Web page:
A House for Happy Mothers explores the lengths people will go for family. The characters are nuanced and sympathetic, and the dueling perspectives of a surrogate and the biological mother are commendable.
RT Book Reviews
Priya, a successful Silicon Valley type, has all she could ask for in life, except children of her own. With one miscarriage after another, she fears that she will never have a family. When using a surrogate becomes a viable option, Priya jumps at the opportunity but must deal with all the criticisms and cultural stigma that follows. Regrettably, her mother is one of the worst offenders. Pratap and Asha reside a world away in a tiny hut in a southern Indian village with their two children and little income. Pratap learns of the financial opportunity of surrogacy and convinces his wife to help make money for the family. Though she’s reluctant, Asha agrees. Pratap wants to purchase a home, while Asha wishes to ensure her intelligent son’s future with a solid education. In the end, these two women help give each other what they both so desperately desire.
VERDICT Malladi (The Mango Season) writes a poignant novel from two difficult perspectives that spans several complex and often controversial topics. This title would make a great book club selection.
Melissa Keegan, The Library Journal
A House for Happy Mothers is insightful, moving, and heartbreaking. Completely captivating and eye opening.
Mindingspot Blog [Full Review]
In this timely contemporary novel, Malladi describes the important and controversial issue of surrogate pregnancy with a light and masterful touch.Readers will find their hearts deeply touched by the longings of the two women who become inextricably intertwined in this process of giving and receiving the ultimate gift–the birth of a child.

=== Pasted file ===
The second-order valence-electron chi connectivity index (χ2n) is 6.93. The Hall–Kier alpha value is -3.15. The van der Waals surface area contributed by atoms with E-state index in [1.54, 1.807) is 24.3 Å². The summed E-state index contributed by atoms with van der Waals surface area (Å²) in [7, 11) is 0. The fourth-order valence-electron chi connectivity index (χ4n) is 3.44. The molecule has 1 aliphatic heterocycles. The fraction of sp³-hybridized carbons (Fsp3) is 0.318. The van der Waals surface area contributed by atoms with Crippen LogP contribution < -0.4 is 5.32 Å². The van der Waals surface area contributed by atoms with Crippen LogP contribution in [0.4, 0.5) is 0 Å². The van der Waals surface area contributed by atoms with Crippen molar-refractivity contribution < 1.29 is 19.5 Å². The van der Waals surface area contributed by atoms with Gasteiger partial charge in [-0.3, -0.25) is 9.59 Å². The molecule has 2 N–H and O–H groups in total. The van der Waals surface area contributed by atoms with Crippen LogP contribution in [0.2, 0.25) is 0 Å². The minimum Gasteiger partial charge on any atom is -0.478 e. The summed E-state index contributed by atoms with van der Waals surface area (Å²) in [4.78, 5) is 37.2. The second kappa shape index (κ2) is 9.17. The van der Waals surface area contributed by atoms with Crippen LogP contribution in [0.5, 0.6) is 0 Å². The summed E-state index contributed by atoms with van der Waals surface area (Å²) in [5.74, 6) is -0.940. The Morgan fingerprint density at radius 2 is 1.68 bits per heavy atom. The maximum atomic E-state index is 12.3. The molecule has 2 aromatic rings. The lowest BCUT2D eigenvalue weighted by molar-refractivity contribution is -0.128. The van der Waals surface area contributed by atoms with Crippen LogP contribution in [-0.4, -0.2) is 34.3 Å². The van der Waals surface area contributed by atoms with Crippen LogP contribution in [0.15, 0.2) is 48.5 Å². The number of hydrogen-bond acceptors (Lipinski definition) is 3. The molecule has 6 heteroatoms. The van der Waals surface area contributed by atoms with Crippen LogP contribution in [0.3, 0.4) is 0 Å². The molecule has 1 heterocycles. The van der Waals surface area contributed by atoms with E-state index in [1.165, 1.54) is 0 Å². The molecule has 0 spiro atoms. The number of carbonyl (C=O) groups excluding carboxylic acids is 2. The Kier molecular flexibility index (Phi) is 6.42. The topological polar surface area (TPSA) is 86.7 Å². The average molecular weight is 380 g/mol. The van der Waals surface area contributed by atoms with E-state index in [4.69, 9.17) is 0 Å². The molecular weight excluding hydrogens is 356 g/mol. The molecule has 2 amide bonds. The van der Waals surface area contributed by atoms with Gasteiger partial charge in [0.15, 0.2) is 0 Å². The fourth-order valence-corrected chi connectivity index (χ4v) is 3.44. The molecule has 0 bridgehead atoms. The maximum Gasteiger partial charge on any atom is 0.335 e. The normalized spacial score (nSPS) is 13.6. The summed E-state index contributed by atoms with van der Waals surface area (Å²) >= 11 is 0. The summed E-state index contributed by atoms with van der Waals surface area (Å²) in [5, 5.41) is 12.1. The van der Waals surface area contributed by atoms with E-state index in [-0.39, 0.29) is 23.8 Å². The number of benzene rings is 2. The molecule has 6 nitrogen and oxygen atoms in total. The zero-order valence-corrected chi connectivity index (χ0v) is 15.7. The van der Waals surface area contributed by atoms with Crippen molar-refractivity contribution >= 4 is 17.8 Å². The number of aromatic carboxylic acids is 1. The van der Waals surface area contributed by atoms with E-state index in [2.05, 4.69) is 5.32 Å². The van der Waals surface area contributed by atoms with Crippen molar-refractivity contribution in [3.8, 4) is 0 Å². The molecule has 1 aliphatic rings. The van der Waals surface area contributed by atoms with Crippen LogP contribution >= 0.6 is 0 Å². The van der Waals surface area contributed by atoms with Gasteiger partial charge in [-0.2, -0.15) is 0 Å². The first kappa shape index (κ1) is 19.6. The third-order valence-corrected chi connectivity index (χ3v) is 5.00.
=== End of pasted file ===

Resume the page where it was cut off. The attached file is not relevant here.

Chitra Banerjee Divakaruni, author of The Palace of Illusions and Before We Visit the Goddess
“A wonderful novel that takes you through the journey of surrogacy and the heart-wrenching emotions of those involved.”
Sejal Badani, author of Trail of Broken Wings
How far would you go to have a family, and how far would you go to save the family you already have? In A House for Happy Mothers, Amulya Malladi skillfully and compassionately raises these questions in a thought-provoking, modern-day family saga set amidst the backdrop of traditional Indian and American maternal expectations.
Amy Sue Nathan, author of The Good Neighbor and The Glass Wives
A House for Happy Mothers is a sensitive exploration of the emotional terrain of motherhood and the socio-economic complexities of our global world. Amulya Malladi’s novel contains no villains or heroes, just breathing, living characters who will draw you into their heartbreak.
Shilpi Somaya Gowda, NYT bestselling author of Secret Daughter and The Golden Son
Compelling and filled with insight. Malladi’s voice is layered, and her empathetic powers highly developed. Indian surrogacy is a crucially important and little-considered subject, and Malladi’s novel is thoughtful, enlightening, and moving.
Leslee Udwin, BAFTA award-winning filmmaker of East Is East and India’s Daughter
A subtly nuanced and compassionate look at the controversial “rent a womb” industry, Amulya Malladi’s book is timely and illuminating.
Nayana Currimbhoy, author of Miss Timmins’ School for Girls
A House for Happy Mothers shines an unblinking light on the business of surrogacy in India, and the emotional fallout. Can anything balance the inequality of power between a poor surrogate and a biological mother? A husband and wife in an arranged marriage? A mother and daughter struggling with years of perceived disappointment? Compelling and realistic, Amulya Malladi’s latest release is the perfect choice for book clubs, and any reader with a questioning mind and an open heart.
Lorrie Thomson, author of A Measure of Happiness and What’s Left Behind